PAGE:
> Hi Eric,
> I'm trying to find the time to figure out a repo case for you to take a
> look at. Just got some xcode shenanigans to figure out. :)
> Our set up is as follows:
> Static lib written in C++. Our memory manager exists in here.
> Framework (shared library) with mixed Swift and C++ code. The global
> new/delete operators are compiled here, and the static lib is linked in as
> App written in Swift.
> As far as the callstack is concerned, it's basically this:
> #0 __pthread_kill ()
> #1 pthread_kill$VARIANT$mp ()
> #2 abort ()
> #3 free ()
> #4 std::__1::basic_string<char, std::__1::char_traits<char>,
> std::__1::allocator<char> >::~basic_string()
> #5 The following five stack frames are in our C++ code...
> #10 These four frames are Swift code in our framework...
> #14 -[UIApplication _handleDelegateCallbacksWithOpt
> #15 -[UIApplication _callInitializationDelegatesFor
> #16 -[UIApplication _runWithMainScene:transitionContext:completion:]
> #17 __111-[__UICanvasLifecycleMonitor_Compatability
> #18 +[_UICanvas _enqueuePostSettingUpdateTransactionBlock:]
> #19 -[__UICanvasLifecycleMonitor_Compatability
> #20 -[__UICanvasLifecycleMonitor_Compatability activateEventsOnly:
> #21 __82-[_UIApplicationCanvas _transitionLifecycleStateWithTr
> #22 -[_UIApplicationCanvas _transitionLifecycleStateWithTr
> #23 __125-[_UICanvasLifecycleSettingsDiffAction performActionsForCanvas:
> #24 _performActionsWithDelayForTransitionContext
> #25 -[_UICanvasLifecycleSettingsDiffAction performActionsForCanvas:
> #26 -[_UICanvas scene:didUpdateWithDiff:transitionContext:completion:]
> #27 -[UIApplication workspace:didCreateScene:withTransitionContext:
> #28 -[UIApplicationSceneClientAgent scene:didInitializeWithEvent:
> #29 -[FBSSceneImpl _didCreateWithTransitionContext:completion:]
> #30 __56-[FBSWorkspace client:handleCreateScene:
> #31 _dispatch_client_callout
> #32 _dispatch_block_invoke_direct
> #33 __FBSSERIALQUEUE_IS_CALLING_OUT_TO_A_BLOCK__
> #34 -[FBSSerialQueue _performNext]
> #35 -[FBSSerialQueue _performNextFromRunLoopSource]
> #36 __CFRUNLOOP_IS_CALLING_OUT_TO_A_SOURCE0_PERFORM_FUNCTION__
> #37 __CFRunLoopDoSource0
> #38 __CFRunLoopDoSources0
> #39 __CFRunLoopRun
> #40 CFRunLoopRunSpecific
> #41 GSEventRunModal
> #42 UIApplicationMain
> #43 main
> #44 start
> Nothing overly interesting to look at. As I mentioned before, this
> happens during application initialisation.
> The output window in xcode simply has the following message:
> malloc: *** error for objectt 0x1051bc0c0: pointer being freed was not
> Which is partially correct. It's a 176 byte memory block allocated by my
> small block allocator. (I just managed to track it down.)
> I don't think the optimiser has anything to do with this. This is
> happening in debug builds.
> It's smells like a compiler bug to me. As I mentioned, the same code
> works fine on both MacOS, Windows, and the iOS simulator (which basically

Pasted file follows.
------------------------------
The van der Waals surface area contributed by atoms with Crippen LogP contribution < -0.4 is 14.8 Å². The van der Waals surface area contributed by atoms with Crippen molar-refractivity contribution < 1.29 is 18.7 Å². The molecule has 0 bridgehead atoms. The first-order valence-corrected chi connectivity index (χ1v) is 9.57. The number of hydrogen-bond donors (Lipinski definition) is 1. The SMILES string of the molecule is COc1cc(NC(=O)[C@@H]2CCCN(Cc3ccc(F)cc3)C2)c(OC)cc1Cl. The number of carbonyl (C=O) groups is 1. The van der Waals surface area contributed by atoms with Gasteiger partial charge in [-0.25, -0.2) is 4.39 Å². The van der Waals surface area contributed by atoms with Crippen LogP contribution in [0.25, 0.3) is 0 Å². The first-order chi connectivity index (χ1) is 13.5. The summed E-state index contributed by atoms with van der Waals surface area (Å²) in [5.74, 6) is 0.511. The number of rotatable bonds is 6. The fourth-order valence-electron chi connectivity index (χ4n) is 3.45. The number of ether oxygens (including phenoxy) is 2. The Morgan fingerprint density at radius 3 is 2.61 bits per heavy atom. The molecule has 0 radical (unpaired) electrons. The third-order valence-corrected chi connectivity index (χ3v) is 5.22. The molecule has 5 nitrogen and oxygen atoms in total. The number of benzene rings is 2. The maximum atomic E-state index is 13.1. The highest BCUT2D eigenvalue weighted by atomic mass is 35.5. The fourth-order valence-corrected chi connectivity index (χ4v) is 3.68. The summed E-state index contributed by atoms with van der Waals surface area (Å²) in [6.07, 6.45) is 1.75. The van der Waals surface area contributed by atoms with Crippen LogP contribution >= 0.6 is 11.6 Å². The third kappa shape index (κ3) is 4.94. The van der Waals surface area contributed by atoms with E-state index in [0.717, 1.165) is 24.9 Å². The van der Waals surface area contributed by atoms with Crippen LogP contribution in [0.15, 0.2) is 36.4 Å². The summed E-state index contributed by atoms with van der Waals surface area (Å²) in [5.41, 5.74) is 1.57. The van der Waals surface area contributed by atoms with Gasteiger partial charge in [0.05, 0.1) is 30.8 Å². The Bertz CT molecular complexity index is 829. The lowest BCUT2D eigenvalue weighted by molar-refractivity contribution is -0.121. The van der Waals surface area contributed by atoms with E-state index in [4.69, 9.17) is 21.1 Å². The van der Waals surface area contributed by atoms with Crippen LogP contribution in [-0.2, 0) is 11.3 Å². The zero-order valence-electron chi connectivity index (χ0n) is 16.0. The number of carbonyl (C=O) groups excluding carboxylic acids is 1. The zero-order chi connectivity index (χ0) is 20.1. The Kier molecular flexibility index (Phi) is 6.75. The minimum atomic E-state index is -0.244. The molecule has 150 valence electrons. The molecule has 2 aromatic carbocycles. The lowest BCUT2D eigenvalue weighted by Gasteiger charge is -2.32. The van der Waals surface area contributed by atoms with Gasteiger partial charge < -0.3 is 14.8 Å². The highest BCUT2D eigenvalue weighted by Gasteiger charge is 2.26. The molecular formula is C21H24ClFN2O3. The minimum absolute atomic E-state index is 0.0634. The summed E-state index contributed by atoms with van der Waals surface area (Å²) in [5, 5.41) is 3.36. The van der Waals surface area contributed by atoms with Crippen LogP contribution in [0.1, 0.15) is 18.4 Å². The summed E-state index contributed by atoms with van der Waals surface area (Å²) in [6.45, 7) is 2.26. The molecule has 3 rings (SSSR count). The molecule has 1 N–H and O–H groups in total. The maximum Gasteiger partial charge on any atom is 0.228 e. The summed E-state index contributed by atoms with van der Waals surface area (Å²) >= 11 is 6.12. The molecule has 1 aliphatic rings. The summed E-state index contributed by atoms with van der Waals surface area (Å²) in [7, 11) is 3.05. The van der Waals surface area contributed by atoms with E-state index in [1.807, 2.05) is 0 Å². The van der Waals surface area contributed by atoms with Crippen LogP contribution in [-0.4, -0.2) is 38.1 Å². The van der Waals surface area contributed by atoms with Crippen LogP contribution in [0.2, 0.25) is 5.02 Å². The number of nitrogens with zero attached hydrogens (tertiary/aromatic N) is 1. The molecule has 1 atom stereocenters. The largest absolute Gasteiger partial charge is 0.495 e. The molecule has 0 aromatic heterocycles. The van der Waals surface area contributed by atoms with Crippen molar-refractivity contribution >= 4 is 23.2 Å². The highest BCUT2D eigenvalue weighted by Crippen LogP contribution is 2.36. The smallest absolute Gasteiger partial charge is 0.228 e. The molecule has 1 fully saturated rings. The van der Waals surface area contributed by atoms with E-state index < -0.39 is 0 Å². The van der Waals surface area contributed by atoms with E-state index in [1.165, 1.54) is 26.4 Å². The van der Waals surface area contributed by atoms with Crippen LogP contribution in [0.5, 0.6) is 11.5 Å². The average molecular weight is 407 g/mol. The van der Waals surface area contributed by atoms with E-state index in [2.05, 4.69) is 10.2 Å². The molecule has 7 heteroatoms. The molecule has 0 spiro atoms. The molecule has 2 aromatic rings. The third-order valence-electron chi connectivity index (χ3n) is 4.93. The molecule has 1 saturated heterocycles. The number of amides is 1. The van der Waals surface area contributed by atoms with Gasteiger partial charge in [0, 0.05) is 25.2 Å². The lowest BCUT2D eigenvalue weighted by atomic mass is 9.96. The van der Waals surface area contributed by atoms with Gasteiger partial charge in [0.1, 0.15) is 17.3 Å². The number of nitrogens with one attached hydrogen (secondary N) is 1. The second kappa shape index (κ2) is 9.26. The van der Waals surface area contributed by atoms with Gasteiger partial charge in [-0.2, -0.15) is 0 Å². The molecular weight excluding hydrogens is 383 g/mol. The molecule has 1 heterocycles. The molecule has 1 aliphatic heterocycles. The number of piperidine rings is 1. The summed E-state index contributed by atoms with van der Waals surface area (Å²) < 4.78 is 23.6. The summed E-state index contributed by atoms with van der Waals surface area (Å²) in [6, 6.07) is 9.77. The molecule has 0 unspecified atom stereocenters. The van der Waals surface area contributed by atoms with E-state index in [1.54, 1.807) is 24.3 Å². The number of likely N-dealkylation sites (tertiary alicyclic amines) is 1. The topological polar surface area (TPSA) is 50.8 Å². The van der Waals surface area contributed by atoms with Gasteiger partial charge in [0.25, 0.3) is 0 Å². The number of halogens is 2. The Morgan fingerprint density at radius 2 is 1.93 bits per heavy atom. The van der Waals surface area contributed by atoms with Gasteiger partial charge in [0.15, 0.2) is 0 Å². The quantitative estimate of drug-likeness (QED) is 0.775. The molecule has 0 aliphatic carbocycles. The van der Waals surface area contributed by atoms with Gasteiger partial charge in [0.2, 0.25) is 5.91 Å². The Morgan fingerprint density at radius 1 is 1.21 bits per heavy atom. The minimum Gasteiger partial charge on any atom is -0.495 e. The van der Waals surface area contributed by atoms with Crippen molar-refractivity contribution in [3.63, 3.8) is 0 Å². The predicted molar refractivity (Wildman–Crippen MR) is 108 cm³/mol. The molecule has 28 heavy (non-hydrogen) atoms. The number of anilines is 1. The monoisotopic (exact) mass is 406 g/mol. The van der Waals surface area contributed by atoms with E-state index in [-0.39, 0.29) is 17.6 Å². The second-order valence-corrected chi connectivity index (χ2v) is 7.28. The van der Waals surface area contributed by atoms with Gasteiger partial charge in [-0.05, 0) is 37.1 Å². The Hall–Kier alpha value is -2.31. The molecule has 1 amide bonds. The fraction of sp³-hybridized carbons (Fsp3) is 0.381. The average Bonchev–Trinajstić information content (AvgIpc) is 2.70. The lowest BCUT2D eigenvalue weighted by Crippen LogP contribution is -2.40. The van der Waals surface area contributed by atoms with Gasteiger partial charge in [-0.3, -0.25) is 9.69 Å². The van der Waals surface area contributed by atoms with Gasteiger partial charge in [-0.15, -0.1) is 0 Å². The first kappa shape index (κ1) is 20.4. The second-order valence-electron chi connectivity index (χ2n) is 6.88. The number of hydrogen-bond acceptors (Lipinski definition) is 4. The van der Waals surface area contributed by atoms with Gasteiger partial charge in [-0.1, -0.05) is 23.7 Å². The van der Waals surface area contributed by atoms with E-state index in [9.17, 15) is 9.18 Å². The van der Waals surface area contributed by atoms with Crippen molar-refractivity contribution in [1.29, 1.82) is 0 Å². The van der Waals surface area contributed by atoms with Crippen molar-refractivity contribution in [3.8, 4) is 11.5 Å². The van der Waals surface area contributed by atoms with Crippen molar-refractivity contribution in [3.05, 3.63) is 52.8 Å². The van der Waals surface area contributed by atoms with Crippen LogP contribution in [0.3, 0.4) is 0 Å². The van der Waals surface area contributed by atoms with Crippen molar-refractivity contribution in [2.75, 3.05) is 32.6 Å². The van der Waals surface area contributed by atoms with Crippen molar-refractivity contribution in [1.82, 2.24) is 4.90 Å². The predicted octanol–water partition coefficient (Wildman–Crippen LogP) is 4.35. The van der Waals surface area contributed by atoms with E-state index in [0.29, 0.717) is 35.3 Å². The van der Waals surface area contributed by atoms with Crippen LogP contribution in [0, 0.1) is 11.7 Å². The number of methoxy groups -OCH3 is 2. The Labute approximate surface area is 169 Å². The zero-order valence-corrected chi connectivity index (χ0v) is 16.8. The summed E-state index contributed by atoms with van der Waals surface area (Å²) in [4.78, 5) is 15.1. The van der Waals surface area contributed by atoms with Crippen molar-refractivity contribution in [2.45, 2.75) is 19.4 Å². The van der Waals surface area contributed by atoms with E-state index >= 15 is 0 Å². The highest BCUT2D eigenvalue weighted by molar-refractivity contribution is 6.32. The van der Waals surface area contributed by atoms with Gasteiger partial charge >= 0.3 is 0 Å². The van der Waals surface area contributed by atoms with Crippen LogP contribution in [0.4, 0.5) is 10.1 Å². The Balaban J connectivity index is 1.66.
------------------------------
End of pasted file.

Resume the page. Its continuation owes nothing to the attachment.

> will compile to x86), so I would presume it's ARM specific - but that's
> merely a guess by me here.
> On 22 March 2018 at 05:31, Eric Fiselier <[hidden email]> wrote:
>> There is no way to disable __builtin_operator_new/delete or prevent
>> libc++ from using it.
>> I would be interested to get some more details about your particular
>> case. Ideally a reproducer
>> I could play with. Or at least provide some sort of stack trace and error
>> I'm not too familiar with the optimization aspects of
>> __builtin_operator_new/delete, but the behavior
>> you're observing sounds like a bug. Either in LLVM/Clang/libc++ or within
>> your build. My suspicion
>> is that an ODR violation is involved.
>> On Wed, Mar 21, 2018 at 4:43 PM, James Robertson via cfe-dev <
>> [hidden email]> wrote:
>>> I'm trying to get my own global operator new/delete calls working that
>>> my memory manager plugs into.
>>> This code is working fine on MacOS (clang) and Windows (Visual Studio),
>>> but on iOS I have a third party library (lohmann json) returning a
>>> std::string object which appears to have been allocated through my
>>> ::operator new function (I.e., my memory manager) but is being deleted
>>> through __builtin_operator_delete. Which just results in a crash almost
>>> immediately after the app starts.
>>> So how do I disable these particular builtin functions?
>>> cfe-dev mailing list
>>> [hidden email] >>> http://lists.llvm.org/cgi-bin/mailman/listinfo/cfe-dev >>>
I am also facing some what similar issue and seeking your help.
I have a framework which is overloading operator new and delete. Also the application which is using this framework is also overloading new and delete. Issue is when creating string, operator new of framework is getting called but at the time of destruction, operator delete of application is getting called.
I am not able to understand this erratic behaviour. Also, this behaviour is visible only which compile the framework with -02 or above optimisation level.
I am not very clear about the solution which works for you. Also I want to know the reason for such behaviour.